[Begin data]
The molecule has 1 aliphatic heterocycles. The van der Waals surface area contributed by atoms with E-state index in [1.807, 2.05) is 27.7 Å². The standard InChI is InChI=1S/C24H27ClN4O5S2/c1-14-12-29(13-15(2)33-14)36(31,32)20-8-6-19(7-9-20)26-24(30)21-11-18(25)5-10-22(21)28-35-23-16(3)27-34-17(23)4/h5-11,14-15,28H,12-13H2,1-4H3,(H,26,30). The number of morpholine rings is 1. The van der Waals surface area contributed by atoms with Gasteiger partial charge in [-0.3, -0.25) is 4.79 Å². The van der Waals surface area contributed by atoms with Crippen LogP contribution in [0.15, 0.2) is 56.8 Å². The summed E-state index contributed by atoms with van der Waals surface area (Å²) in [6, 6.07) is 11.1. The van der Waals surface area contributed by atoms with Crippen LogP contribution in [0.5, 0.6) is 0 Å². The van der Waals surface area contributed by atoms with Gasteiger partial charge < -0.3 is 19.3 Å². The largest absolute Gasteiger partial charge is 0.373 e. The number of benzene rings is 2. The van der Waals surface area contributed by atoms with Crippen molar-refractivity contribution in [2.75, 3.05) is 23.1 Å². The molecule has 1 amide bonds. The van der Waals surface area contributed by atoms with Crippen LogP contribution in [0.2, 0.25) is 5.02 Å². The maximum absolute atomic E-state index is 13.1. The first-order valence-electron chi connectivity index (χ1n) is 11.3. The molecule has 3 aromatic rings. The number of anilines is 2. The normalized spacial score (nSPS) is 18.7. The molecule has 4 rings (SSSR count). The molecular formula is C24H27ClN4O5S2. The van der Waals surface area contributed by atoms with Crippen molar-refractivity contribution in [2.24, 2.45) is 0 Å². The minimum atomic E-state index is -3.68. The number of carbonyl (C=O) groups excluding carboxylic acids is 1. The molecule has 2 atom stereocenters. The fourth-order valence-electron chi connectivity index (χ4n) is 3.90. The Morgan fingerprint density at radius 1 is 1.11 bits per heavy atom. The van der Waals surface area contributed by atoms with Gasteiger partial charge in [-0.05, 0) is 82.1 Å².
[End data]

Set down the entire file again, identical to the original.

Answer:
The molecule has 1 aliphatic heterocycles. The van der Waals surface area contributed by atoms with E-state index in [1.807, 2.05) is 27.7 Å². The standard InChI is InChI=1S/C24H27ClN4O5S2/c1-14-12-29(13-15(2)33-14)36(31,32)20-8-6-19(7-9-20)26-24(30)21-11-18(25)5-10-22(21)28-35-23-16(3)27-34-17(23)4/h5-11,14-15,28H,12-13H2,1-4H3,(H,26,30). The number of morpholine rings is 1. The van der Waals surface area contributed by atoms with Gasteiger partial charge in [-0.3, -0.25) is 4.79 Å². The van der Waals surface area contributed by atoms with Crippen LogP contribution in [0.15, 0.2) is 56.8 Å². The summed E-state index contributed by atoms with van der Waals surface area (Å²) in [6, 6.07) is 11.1. The van der Waals surface area contributed by atoms with Crippen LogP contribution in [0.5, 0.6) is 0 Å². The van der Waals surface area contributed by atoms with Gasteiger partial charge < -0.3 is 19.3 Å². The largest absolute Gasteiger partial charge is 0.373 e. The number of benzene rings is 2. The van der Waals surface area contributed by atoms with Crippen molar-refractivity contribution in [2.75, 3.05) is 23.1 Å². The molecule has 1 amide bonds. The van der Waals surface area contributed by atoms with Crippen LogP contribution in [0.2, 0.25) is 5.02 Å². The maximum absolute atomic E-state index is 13.1. The first-order valence-electron chi connectivity index (χ1n) is 11.3. The molecule has 3 aromatic rings. The number of anilines is 2. The normalized spacial score (nSPS) is 18.7. The molecule has 4 rings (SSSR count). The molecular formula is C24H27ClN4O5S2. The van der Waals surface area contributed by atoms with Crippen molar-refractivity contribution in [2.24, 2.45) is 0 Å². The minimum atomic E-state index is -3.68. The number of carbonyl (C=O) groups excluding carboxylic acids is 1. The molecule has 2 atom stereocenters. The fourth-order valence-electron chi connectivity index (χ4n) is 3.90. The Morgan fingerprint density at radius 1 is 1.11 bits per heavy atom. The van der Waals surface area contributed by atoms with Gasteiger partial charge in [-0.05, 0) is 82.1 Å².